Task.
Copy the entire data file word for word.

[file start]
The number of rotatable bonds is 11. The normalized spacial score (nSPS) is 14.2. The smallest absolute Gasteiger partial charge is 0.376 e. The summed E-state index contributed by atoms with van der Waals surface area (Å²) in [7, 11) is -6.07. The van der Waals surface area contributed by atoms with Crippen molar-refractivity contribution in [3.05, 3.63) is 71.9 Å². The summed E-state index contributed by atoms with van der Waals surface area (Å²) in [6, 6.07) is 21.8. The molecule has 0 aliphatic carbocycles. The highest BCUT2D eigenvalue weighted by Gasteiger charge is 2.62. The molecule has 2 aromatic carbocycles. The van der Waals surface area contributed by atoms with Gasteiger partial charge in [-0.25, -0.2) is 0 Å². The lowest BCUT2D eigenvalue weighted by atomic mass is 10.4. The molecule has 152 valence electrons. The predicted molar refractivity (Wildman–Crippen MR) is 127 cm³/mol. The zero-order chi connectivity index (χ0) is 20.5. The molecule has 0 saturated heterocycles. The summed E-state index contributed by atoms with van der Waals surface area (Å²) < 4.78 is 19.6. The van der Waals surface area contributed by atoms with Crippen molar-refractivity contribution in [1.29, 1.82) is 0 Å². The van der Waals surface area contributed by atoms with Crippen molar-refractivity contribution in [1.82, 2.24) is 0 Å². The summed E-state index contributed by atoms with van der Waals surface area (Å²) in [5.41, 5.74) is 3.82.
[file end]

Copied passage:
The number of rotatable bonds is 11. The normalized spacial score (nSPS) is 14.2. The smallest absolute Gasteiger partial charge is 0.376 e. The summed E-state index contributed by atoms with van der Waals surface area (Å²) in [7, 11) is -6.07. The van der Waals surface area contributed by atoms with Crippen molar-refractivity contribution in [3.05, 3.63) is 71.9 Å². The summed E-state index contributed by atoms with van der Waals surface area (Å²) in [6, 6.07) is 21.8. The molecule has 0 aliphatic carbocycles. The highest BCUT2D eigenvalue weighted by Gasteiger charge is 2.62. The molecule has 2 aromatic carbocycles. The van der Waals surface area contributed by atoms with Gasteiger partial charge in [-0.25, -0.2) is 0 Å². The lowest BCUT2D eigenvalue weighted by atomic mass is 10.4. The molecule has 152 valence electrons. The predicted molar refractivity (Wildman–Crippen MR) is 127 cm³/mol. The zero-order chi connectivity index (χ0) is 20.5. The molecule has 0 saturated heterocycles. The summed E-state index contributed by atoms with van der Waals surface area (Å²) < 4.78 is 19.6. The van der Waals surface area contributed by atoms with Crippen molar-refractivity contribution in [1.29, 1.82) is 0 Å². The van der Waals surface area contributed by atoms with Crippen molar-refractivity contribution in [1.82, 2.24) is 0 Å². The summed E-state index contributed by atoms with van der Waals surface area (Å²) in [5.41, 5.74) is 3.82.